The main job of a business controller is to understand the business and present that understanding in a way that triggers reflection, action and change.

So, how to go about understanding a business? In this post, I will illustrate the simple example of understanding a change in sales revenue by breaking it down into volume and price effects.

Sales revenue is the product of volume and price, so these are the business drivers. Now, when these drivers change, we quantify the effect of those changes and we call these a volume and a price effect.

Let's assume the very simple case of one product in the beginning of a period and in the end of it. Something like this:

Plotted on a chart, it would look something like this:

The sales variance of -10 is solely due to the change in volume, since the price remained unchanged. Therefore, we can say that we have a **Volume Effect** of -10.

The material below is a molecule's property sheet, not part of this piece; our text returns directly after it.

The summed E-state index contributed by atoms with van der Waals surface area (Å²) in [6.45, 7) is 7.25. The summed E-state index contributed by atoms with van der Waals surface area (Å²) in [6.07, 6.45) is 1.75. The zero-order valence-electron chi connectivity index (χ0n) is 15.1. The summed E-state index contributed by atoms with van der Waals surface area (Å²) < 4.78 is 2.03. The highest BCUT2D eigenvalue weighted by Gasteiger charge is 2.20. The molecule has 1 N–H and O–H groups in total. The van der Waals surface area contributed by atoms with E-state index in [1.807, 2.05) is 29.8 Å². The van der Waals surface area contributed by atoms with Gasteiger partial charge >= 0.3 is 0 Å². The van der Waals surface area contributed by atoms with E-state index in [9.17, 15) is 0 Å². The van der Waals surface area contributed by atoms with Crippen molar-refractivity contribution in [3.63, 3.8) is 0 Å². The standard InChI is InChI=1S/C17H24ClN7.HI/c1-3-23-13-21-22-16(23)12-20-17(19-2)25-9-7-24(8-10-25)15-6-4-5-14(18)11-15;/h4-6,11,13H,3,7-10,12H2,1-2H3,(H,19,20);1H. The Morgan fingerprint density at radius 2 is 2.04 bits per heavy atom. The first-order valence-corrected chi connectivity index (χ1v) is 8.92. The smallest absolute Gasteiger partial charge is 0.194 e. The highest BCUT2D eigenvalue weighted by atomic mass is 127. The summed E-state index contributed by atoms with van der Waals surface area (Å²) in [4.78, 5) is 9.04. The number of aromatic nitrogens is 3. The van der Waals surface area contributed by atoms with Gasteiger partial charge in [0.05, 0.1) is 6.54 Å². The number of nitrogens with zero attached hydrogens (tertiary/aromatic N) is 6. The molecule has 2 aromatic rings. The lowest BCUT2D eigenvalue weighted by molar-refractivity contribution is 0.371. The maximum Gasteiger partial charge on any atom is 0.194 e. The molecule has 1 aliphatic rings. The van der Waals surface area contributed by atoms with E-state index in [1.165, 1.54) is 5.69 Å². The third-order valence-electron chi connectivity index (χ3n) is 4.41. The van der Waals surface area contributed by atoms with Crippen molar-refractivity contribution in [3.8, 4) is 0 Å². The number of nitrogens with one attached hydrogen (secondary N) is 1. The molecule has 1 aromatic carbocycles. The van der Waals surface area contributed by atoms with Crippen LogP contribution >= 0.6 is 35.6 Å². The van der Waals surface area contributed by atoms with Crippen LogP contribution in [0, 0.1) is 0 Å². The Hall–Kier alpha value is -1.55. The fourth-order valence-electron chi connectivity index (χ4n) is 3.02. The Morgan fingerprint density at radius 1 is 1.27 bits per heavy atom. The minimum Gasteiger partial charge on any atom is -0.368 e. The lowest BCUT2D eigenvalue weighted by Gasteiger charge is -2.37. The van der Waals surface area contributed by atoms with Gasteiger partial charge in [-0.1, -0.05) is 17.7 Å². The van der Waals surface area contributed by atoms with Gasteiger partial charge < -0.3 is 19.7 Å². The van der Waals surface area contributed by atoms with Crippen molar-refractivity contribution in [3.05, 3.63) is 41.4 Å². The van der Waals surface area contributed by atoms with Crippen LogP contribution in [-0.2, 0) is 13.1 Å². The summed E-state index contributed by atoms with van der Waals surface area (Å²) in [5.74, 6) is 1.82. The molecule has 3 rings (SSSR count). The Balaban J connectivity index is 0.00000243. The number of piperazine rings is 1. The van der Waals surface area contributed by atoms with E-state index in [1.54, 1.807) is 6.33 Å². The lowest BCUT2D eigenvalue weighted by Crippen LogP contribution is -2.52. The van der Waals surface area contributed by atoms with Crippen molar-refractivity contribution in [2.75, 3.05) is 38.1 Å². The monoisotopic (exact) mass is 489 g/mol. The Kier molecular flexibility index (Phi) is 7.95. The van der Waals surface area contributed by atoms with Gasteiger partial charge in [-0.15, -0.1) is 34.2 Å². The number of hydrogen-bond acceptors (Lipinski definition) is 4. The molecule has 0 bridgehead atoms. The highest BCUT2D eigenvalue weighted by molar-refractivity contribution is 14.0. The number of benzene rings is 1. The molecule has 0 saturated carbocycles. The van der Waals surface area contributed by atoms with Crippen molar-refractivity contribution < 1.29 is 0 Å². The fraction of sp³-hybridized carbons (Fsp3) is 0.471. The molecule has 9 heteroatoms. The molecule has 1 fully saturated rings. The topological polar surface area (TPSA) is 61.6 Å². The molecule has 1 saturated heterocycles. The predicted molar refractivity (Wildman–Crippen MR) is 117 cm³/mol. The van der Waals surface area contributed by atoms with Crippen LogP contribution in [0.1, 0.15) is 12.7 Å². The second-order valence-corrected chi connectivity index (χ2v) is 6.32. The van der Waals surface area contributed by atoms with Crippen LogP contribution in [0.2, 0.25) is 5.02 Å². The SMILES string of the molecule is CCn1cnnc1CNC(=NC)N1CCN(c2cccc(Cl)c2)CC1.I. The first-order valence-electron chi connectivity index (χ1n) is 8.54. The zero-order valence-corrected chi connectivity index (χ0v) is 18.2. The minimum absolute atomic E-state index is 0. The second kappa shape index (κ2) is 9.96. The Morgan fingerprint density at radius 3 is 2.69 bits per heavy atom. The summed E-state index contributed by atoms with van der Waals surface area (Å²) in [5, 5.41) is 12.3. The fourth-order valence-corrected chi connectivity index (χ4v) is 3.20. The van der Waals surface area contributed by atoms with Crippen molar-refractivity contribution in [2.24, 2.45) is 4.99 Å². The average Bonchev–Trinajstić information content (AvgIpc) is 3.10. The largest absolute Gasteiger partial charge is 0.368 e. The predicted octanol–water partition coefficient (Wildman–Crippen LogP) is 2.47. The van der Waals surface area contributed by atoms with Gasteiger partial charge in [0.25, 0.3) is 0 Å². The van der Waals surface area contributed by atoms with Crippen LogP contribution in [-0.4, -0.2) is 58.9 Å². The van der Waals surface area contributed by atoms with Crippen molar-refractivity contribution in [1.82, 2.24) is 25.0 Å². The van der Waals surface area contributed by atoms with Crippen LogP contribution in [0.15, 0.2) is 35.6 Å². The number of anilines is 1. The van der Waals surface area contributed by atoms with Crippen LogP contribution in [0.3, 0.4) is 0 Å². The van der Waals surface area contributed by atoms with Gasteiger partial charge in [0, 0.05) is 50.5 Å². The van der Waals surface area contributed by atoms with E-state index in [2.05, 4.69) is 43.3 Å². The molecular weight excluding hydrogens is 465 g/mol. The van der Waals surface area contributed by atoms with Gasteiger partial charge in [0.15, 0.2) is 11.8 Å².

Let's assume another situation where Price is changing driver:

The sales variance of -10 is solely due to the change in price, since the volume remained unchanged. Therefore, we can say that we have a **Price Effect** of -5.

Easy so far, let's explore the situation in which both Volume and Price change.

By using this practice, the calculation of the Volume and Price Effect is:

Volume Effect = Volume Difference x Initial Price [(V1-V0)xP0]

Price Effect = Price Difference x New Volume [(P1-P0)xV1]

Here is another example of Volume-Price Effects when the direction is opposite:

To conclude, when we have one product, the sales revenue variance can always be broken down into **Volume** and **Price Effects**. The point with doing this kind of calculation is to isolate the impact of the two drivers and make it easier to see trends over time.